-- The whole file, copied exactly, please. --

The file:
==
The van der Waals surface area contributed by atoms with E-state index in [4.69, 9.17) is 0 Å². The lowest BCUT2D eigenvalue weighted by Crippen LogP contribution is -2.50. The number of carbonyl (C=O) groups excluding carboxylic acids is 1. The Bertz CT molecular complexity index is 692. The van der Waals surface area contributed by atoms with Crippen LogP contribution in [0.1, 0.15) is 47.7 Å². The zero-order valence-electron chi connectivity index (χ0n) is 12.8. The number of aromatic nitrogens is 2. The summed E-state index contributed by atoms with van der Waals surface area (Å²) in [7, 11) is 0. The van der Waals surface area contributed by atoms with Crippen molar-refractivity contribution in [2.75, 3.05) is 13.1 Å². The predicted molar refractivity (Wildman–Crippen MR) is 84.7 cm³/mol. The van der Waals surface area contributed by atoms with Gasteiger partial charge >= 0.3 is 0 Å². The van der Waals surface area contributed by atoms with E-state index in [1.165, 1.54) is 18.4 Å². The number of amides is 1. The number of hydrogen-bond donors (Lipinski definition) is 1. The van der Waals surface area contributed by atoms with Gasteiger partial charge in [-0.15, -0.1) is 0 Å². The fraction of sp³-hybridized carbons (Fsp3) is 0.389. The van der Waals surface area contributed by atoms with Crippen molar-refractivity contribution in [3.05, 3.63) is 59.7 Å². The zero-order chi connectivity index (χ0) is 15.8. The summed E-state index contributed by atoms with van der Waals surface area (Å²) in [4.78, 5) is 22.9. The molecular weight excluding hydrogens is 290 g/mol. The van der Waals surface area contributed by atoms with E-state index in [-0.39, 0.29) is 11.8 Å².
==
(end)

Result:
The van der Waals surface area contributed by atoms with E-state index in [4.69, 9.17) is 0 Å². The lowest BCUT2D eigenvalue weighted by Crippen LogP contribution is -2.50. The number of carbonyl (C=O) groups excluding carboxylic acids is 1. The Bertz CT molecular complexity index is 692. The van der Waals surface area contributed by atoms with Crippen LogP contribution in [0.1, 0.15) is 47.7 Å². The zero-order valence-electron chi connectivity index (χ0n) is 12.8. The number of aromatic nitrogens is 2. The summed E-state index contributed by atoms with van der Waals surface area (Å²) in [7, 11) is 0. The van der Waals surface area contributed by atoms with Crippen molar-refractivity contribution in [2.75, 3.05) is 13.1 Å². The predicted molar refractivity (Wildman–Crippen MR) is 84.7 cm³/mol. The van der Waals surface area contributed by atoms with Gasteiger partial charge >= 0.3 is 0 Å². The van der Waals surface area contributed by atoms with E-state index in [1.165, 1.54) is 18.4 Å². The number of amides is 1. The number of hydrogen-bond donors (Lipinski definition) is 1. The van der Waals surface area contributed by atoms with Gasteiger partial charge in [-0.15, -0.1) is 0 Å². The fraction of sp³-hybridized carbons (Fsp3) is 0.389. The van der Waals surface area contributed by atoms with Crippen molar-refractivity contribution in [3.05, 3.63) is 59.7 Å². The zero-order chi connectivity index (χ0) is 15.8. The summed E-state index contributed by atoms with van der Waals surface area (Å²) in [4.78, 5) is 22.9. The molecular weight excluding hydrogens is 290 g/mol. The van der Waals surface area contributed by atoms with E-state index in [-0.39, 0.29) is 11.8 Å².